Arriving in the Colombian city of Cali early in the morning after another overnight bus trip I settled in for some breakfast at my hostel and started to chat with some of the other guests. In this part of the world one of the first things you find out about someone is whether they're going 'up' or 'down'. I told the group that I was heading 'down' towards Ecuador and would probably leave in two days time. Another guest quickly added that he had the same plan, so we decided we should go together. It was perfect – and we hadn't even gotten each other's names yet.
So goes the world of travel friendships. Someone who has little more in common than being another foreigner in the same direction can turn into someone you hang out with constantly for days or even weeks on end – before saying goodbye and often never seeing them again.
This is one of the reasons I love travelling so much. While back in the 'real world' people are often happy with the group of friends they have, when people are travelling they're almost always up for meeting new people. Especially when, like me, they're travelling independently. Finding people to discover a city with, eat with and party with can make your experience in a location far more enjoyable. Similarly, finding someone to do a two day bus trip – including border crossing – with can make things a bit safer and easier, even if all you know about your new travel companion is that they're also from the same country.
Travel Buddies I met in Mexico and then again in Guatemala
Quite often the finding of travel buddies involves nothing more than talking to the person who happens to be in the dorm bed next to you, or saying hi to the girl across from you at the breakfast table. Within five minutes you've found someone to go see that beautiful church or have a drink at that funky bar. Or if you're lucky, maybe something else.
While everyone you meet has their own ideas of what they want their trip to be, much of the time your plans share a lot in common with others (you're plans are far from original!) and you'll spend some time travelling with other people or arranging to meet them at the same time in other locations along the way.
On this trip alone I've met more than a handful of people that I've been able to travel with or catch up with in more than country. One such friend I've managed to catch up with in four different countries. So far.
Best Friends (for a day or two)
Whatever happens with your travel friendship, the one thing they all have in common is that they end. You all go back to where you're from and in the majority of cases, you never see them again – sad but true.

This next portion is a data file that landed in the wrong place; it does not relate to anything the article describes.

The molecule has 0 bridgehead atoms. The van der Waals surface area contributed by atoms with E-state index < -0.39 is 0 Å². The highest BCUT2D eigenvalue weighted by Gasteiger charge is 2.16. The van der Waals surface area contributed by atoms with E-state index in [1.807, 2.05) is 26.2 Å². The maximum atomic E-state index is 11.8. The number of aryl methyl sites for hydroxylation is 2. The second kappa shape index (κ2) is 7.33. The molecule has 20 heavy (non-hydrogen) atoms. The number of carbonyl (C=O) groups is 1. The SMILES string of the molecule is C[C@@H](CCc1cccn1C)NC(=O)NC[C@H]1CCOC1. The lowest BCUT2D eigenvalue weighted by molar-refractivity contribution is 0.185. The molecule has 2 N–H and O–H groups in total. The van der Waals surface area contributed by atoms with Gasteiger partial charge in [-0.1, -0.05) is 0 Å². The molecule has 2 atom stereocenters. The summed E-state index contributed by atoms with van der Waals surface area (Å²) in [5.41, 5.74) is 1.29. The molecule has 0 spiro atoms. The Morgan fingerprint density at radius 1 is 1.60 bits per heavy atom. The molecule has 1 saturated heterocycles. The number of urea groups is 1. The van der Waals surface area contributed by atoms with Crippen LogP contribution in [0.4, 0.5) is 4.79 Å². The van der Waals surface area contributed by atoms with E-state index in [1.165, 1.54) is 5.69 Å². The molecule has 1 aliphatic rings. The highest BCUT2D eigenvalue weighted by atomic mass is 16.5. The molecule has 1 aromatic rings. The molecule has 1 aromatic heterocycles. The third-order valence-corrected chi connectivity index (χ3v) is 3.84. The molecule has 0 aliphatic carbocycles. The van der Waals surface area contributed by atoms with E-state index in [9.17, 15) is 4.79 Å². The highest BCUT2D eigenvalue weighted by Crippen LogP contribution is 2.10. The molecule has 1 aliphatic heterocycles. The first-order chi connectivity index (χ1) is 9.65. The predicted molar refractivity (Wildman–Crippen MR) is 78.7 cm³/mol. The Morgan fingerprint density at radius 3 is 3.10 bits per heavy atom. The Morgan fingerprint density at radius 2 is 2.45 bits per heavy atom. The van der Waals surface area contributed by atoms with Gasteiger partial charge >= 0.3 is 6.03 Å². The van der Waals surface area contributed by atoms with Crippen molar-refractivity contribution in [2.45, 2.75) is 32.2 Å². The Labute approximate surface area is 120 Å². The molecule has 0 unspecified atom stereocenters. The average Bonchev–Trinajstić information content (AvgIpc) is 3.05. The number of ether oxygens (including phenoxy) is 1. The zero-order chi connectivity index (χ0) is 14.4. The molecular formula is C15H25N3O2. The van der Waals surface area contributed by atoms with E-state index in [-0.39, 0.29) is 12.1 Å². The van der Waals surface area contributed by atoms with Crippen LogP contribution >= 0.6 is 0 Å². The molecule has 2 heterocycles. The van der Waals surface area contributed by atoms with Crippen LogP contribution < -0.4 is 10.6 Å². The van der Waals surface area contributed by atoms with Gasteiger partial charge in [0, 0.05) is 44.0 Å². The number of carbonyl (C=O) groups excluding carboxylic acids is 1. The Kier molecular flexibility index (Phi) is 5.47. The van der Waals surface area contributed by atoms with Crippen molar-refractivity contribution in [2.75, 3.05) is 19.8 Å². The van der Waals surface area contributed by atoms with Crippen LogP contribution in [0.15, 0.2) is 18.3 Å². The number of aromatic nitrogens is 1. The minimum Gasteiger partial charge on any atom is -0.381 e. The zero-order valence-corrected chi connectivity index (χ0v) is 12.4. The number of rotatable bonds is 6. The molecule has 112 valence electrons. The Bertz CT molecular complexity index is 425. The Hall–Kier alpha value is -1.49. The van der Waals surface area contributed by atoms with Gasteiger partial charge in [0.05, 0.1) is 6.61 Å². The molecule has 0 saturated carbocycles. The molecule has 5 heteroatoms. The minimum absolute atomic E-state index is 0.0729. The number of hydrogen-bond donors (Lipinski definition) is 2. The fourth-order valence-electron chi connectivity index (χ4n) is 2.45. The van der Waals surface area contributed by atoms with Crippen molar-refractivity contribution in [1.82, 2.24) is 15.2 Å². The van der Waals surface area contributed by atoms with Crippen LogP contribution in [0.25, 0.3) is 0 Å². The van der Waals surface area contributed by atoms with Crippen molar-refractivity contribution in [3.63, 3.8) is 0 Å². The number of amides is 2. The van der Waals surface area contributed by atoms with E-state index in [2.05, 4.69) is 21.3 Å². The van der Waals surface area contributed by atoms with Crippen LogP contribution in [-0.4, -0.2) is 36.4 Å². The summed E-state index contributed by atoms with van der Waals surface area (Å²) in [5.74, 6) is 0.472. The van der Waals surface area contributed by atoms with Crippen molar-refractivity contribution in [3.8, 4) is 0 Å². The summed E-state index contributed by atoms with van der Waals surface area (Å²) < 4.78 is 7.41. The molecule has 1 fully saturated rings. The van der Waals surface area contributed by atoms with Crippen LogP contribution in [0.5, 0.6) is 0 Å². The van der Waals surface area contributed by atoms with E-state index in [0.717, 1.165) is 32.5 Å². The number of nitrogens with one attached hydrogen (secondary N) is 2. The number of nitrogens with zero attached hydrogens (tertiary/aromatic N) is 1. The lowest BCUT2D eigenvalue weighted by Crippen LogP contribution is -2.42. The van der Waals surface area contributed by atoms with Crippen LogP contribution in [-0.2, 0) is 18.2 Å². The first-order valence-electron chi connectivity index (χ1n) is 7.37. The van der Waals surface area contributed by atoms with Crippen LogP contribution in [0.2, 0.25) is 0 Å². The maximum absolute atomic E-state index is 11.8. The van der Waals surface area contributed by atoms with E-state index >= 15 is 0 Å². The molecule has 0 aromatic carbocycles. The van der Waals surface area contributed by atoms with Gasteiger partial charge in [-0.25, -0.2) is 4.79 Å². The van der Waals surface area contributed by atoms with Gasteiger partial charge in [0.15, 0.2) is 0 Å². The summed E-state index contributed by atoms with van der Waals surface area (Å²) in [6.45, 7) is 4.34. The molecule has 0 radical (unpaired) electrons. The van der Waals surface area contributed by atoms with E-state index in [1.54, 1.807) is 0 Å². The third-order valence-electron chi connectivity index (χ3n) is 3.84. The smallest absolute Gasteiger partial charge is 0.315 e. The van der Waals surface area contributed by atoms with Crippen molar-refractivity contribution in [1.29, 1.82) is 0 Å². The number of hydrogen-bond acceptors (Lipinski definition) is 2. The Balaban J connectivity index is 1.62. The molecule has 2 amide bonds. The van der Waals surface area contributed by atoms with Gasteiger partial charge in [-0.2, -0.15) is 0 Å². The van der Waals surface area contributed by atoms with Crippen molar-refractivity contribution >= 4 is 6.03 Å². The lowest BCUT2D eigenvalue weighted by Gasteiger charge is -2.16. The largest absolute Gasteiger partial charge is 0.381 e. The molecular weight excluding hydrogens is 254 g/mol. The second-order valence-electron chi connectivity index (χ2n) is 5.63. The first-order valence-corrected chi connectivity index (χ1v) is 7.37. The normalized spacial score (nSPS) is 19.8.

Sometimes you'll meet someone from your own town – or at least close by – and you'll try to catch up and see if the friendship can translate to the real world. A lot of the time it cant. After you've reminisced about the adventures you got up to together, you'll start talking about your regular life and often find out you really do have nothing in common. In the real world, merely being from the same place is not enough to sustain friendship. Everyone in your home town is from here.
If you're lucky, some of these travel friends will become buddies you can catch up with occasionally and have a drink. I've been fortunate enough to make some of my best friends while overseas – and many of those live in Melbourne and have transitioned to 'real world' friends which is the best of both worlds.
Another way to keep travel friendships alive – as crazy as it sounds – is to travel some more. With social networks and the like these days it has never been easier to keep in touch with your new friends, and when planning your next trip abroad you know you have friends that love to do the same things as you and can organise to travel together.
Alternatively you can go travelling to a country from where your travel buddies were from. While travelling through Europe from 2005 to 2007 I met a lot of other travellers from the US and Canada. When I eventually got to go travel there in 2009, I was able to catch up with many of my new travel buddies in their home towns. It is never quite the same as when you're travelling. They've generally got “real” jobs and responsibilities, but it's always still fun. They're often keen to reminisce about their travelling days and forget about said responsibilities.
Despite the condensed nature of travel friendships, like any other relationship, its really what you make of it.
As for my travel buddy from the hostel Cali. after five days, many hours on a bus, a few hikes and a bunch of beers, today we parted ways.
While writing this blog I was chatting with a girl sitting across from me who is heading to the same town tomorrow. A new travel friendship is born.